Content ID

281785

2019 Midwest Hay Market Issues Snowball

Prices supported by long winter.

DES MOINES, Iowa -- The U.S. hay market issues continue to pile up, much like the snow that keeps hitting the Midwest.

And with bitter cold temperatures in the cattle-feeding states forecast the next 10 days, there is no relief in sight for the demand of hay nor the transportation of it.

Hay Demand

Cattle producers who grow their own hay are chewing through their supplies with this extended winter weather. In addition, sellers of hay are having a hard time hauling hay to where it needs to go to.

Paul McGill, Rock Valley, Iowa, Auction Company, says the hay market faces quality, transportation, and price issues this winter.

“Weather has been a big factor the last six weeks. It has really limited the movement of hay,” McGill says. We’re only selling 50% to 60% of our normal volume of hay. The snow and the bad roads make transporting hay very tough. Plus, this cold weather causes the consumption of hay to go up.”

McGill adds, “We truck hay, too. The conditions are just not fit to get hay down the road and in and out of the fields. So, demand for hay is picking up as supplies tighten, with this year’s harsh winter lasting so long,” McGill says.

Kerry Knuth, a Meade, Nebraska, grain and hay producer, says that he is getting calls for hay from as far away as Pennsylvania.

“There’s good demand. We’re selling good-quality alfalfa and bales that have a mix of grass and volunteer corn,” Knuth. Plus, we’re all sold out of stored cornstalks. We have some more cornstalks that are still in the fields, but getting to them this winter is really tough.”

In Missouri, a state hay market spokesman, choosing anonymity, says two consecutive spring droughts beginning in 2017 had that state’s cattle producers entering this winter with already tight hay supplies.

Thus, the long winter has compounded the problem.

“When our producers are short on hay, they’ll buy from Oklahoma, Kansas, and some from Iowa,” the Missouri spokesman says.

In the fall of 2018, Missouri’s hay crop was tremendous, with plentiful rain. That helped the supply picture.

“But this long winter has some producers feeding range cubes trying to get by. With the accessibility to fescue, many Show-Me state cattle producers, in a normal year, won’t have to feed a full ration of hay until Christmas,” the hay market expert says.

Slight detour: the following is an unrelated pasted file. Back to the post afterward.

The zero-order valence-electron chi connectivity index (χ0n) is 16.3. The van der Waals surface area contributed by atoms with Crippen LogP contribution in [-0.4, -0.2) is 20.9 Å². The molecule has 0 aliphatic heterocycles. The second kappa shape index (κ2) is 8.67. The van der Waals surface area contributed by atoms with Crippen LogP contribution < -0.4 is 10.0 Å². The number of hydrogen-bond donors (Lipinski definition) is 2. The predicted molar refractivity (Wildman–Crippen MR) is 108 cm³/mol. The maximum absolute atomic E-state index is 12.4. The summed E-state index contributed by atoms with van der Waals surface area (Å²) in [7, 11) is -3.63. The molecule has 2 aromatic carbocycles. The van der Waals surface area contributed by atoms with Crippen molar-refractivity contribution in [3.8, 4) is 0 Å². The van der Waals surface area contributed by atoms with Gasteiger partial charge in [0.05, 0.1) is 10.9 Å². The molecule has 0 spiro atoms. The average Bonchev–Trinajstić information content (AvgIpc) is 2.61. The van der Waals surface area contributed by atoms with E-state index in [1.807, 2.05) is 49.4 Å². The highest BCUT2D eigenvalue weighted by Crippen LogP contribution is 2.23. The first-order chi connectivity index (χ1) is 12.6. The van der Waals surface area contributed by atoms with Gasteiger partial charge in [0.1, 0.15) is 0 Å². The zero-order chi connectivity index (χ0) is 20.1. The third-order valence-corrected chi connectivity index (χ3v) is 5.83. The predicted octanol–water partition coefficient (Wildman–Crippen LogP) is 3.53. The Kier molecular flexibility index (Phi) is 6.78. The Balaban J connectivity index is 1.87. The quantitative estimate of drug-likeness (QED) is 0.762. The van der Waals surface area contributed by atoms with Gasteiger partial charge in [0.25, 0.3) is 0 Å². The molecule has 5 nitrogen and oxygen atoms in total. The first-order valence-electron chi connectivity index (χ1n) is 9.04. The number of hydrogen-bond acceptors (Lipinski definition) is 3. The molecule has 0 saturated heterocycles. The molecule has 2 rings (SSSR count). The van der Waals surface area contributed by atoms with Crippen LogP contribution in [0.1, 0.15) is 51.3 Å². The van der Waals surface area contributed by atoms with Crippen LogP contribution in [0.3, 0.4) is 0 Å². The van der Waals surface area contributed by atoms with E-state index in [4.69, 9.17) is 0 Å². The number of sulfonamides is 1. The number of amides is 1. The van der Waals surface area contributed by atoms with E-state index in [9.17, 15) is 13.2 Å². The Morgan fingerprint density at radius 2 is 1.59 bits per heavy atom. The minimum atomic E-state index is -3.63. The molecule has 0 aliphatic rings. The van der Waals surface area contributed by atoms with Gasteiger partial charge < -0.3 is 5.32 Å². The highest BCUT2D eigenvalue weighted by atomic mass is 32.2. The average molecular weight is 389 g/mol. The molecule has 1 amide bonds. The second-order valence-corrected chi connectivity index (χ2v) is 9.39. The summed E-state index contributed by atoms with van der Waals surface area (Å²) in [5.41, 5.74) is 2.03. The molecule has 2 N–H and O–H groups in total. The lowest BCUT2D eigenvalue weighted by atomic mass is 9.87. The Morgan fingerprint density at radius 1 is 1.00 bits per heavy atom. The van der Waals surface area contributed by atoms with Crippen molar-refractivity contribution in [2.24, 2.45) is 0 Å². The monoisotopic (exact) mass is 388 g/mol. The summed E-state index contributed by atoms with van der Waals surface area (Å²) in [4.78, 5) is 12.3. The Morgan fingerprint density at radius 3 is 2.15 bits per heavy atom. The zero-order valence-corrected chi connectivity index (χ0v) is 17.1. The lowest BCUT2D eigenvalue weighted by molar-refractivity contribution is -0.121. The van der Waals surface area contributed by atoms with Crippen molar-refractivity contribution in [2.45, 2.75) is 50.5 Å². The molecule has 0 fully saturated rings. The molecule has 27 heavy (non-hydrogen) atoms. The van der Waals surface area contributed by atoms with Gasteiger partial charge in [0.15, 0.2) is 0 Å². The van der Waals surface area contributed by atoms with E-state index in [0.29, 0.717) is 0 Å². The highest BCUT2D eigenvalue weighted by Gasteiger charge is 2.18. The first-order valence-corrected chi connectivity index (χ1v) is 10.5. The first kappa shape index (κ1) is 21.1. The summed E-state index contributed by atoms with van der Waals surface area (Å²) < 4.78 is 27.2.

However, this year’s fescue crop didn’t grow as well last summer, leaving producers short of winter feeding options.

“It’s been a long feeding season. And this winter we have had several snowfall events. A lot of producers are just trying to maintain the feeding habits of their animals, because putting on weight has been a tough task,” the Missouri spokesman says.

Hay Quality

McGill’s northwest Iowa hay auction company deals mostly in round hay bales weighing 1,500 pounds.

Specifically, the shortage of high-quality hay is the larger issue, this year, due to poor weather that hit the hay growing season last summer and fall.

“Last summer was a wet one. There was pretty good quantity of hay produced, but the quality was low from the wet conditions for baling,” McGill says.

The 2018 hay market, started out with a lot of hay selling. Generally, at grain harvesttime hay prices dip, but not last year.

One of the reasons the hay market held up was that calves were entering the feedlots in the fall at a slower pace. This delayed movement of calves supported hay prices. In mid-January, the weather factor kicked in, pushing up prices.

“Under normal circumstances, the January-February hay market is a down market. This year, the market is holding steady and even higher at times,” McGill says.

Hay Prices

With many states that were faced with wet growing conditions in 2018, the quality of the alfalfa being sold this winter is generally low.

However, due to the long winter, big round bales are selling for $20 to $30 per bale more than a year ago, the Iowa auction owner says.

“Midquality alfalfa hay is selling between $135 and $155 per round bale, while grass quality hay is worth between $125 and $145 per bale,” McGill says.

Knuth says that his customers are paying $120 per 1,500-pound round bale for good-quality hay. The mixed-quality hay is selling for $90 per round bale.

In Missouri, a round bale of average-quality grass hay was selling for $70 to $80 per round bale in August, which is double the normal price. A 1,500-pound square bale sold for $125.

“And those prices haven’t eased up much. They have dropped a bit due to a lot of lower quality hay that is on the market. To be honest, a lot of it is just a step above worth putting in a ditch,” the Missouri hay market spokesman says.

Hay Outlook

The problems for the hay market could stretch into the spring, McGill says. Officials in the Dakota states and Minnesota, large hay suppliers, will be posting new truck weight limits.

“So, just as we warm up, the issue of transporting hay will be aggravated, with lower truck weight limits on secondary roads. There are not many hay fields on the main roads,” McGill says.

Going forward, the hay market could be supported by two fundamental factors. One is the fact that a current shortage of cornstalks may force the cattle industry to chew through more low-quality hay.

Second, it’s typical than once the warm weather arrives, the hay market generally drops.

However, snowmelt and a wet spring could create more muddy road and field conditions, underpinning this year’s hay market.
 

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